@Fruit - If you really wanted to push a sale based on potential you could take a similar site like IGN.com for example and base it on a traffic multiplier. IGN really monetizes their traffic well and it's basically the same type of traffic. Anyone with the time and energy could do something similar. 120k daily unique in the video gaming market can make a lot of money for someone that knows how to monetize it. QJ just hasn't in the last year and a half had anyone doing much of anything in the way of that. For that reason it's going to go for a fraction of what it could have been worth.

  17. #42
    SitePoint Addict zipperz's Avatar
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    Quote Originally Posted by benitez17 View Post
    The site has been re-listed at http://marketplace.sitepoint.com/auctions/66877 so you can see what all the fuss is about.

    Seems like a big selling point is “don’t look at what it is making now,,If someone just did this it would make so much more $”

    I see this a lot is people trying to sell things for unrealistic prices not just in websites but almost all things.

    “This car just needs a $12 part and 20 minutes of work to run and it will be worth triple.’
    “This house just needs $1200. in work and it will be worth $15000. more”

    “This________ just needs_______ and it will be worth so much more”

    If something is that simple then why doesn’t someone just do it and sell it for “so much more”.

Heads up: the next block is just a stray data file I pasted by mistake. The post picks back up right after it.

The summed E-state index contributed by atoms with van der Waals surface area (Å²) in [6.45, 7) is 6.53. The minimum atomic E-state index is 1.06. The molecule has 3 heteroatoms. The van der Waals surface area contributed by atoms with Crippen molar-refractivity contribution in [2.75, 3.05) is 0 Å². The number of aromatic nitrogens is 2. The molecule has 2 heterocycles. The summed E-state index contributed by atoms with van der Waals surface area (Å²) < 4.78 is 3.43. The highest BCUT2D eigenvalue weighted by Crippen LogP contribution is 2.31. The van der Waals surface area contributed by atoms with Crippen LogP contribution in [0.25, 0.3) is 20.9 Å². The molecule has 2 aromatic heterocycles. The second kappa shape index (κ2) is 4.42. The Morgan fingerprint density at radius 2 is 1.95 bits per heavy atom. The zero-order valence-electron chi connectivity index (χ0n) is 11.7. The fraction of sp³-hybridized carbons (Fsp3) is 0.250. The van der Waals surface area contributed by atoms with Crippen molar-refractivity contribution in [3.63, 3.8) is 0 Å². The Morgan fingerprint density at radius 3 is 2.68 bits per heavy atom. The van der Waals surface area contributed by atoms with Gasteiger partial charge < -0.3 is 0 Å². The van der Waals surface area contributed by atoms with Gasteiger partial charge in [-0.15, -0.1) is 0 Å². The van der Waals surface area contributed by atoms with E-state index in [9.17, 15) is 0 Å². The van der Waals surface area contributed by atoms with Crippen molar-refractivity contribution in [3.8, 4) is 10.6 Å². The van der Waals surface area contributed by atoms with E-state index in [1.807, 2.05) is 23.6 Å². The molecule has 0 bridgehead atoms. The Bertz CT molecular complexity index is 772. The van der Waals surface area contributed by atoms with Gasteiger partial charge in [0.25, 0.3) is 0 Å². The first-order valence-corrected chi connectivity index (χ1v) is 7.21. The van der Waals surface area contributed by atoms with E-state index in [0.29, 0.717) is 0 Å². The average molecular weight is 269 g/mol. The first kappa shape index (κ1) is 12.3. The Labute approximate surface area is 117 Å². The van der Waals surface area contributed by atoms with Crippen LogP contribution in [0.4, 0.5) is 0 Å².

Then they have all the excuses “don’t have time” “I am so generous I want someone else to make all the money” blablabla.

  18. #43
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    Quote Originally Posted by tke71709 View Post
    Would you be willing to pay someone $40k today to someone who someone offered you a regular 9-5 job today paying $40k a year, with no guarantees that that job would still be around after the year was done or that you would even last the year?
    A great way to put it.

    If the pay off was higher and the cost lower, then there is a price that's worth it.

  19. #44
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    @Fruit - If you really wanted to push a sale based on potential you could take a similar site like IGN.com for example and base it on a traffic multiplier.
    You are correct in that valuing properties - online properties included - a good guide is what the property next door sold for. There are several caveats, for example: The comparative price needs to be recent, for a very similar property, and for a property that doesn't enjoy a significant advantage/disadvantage.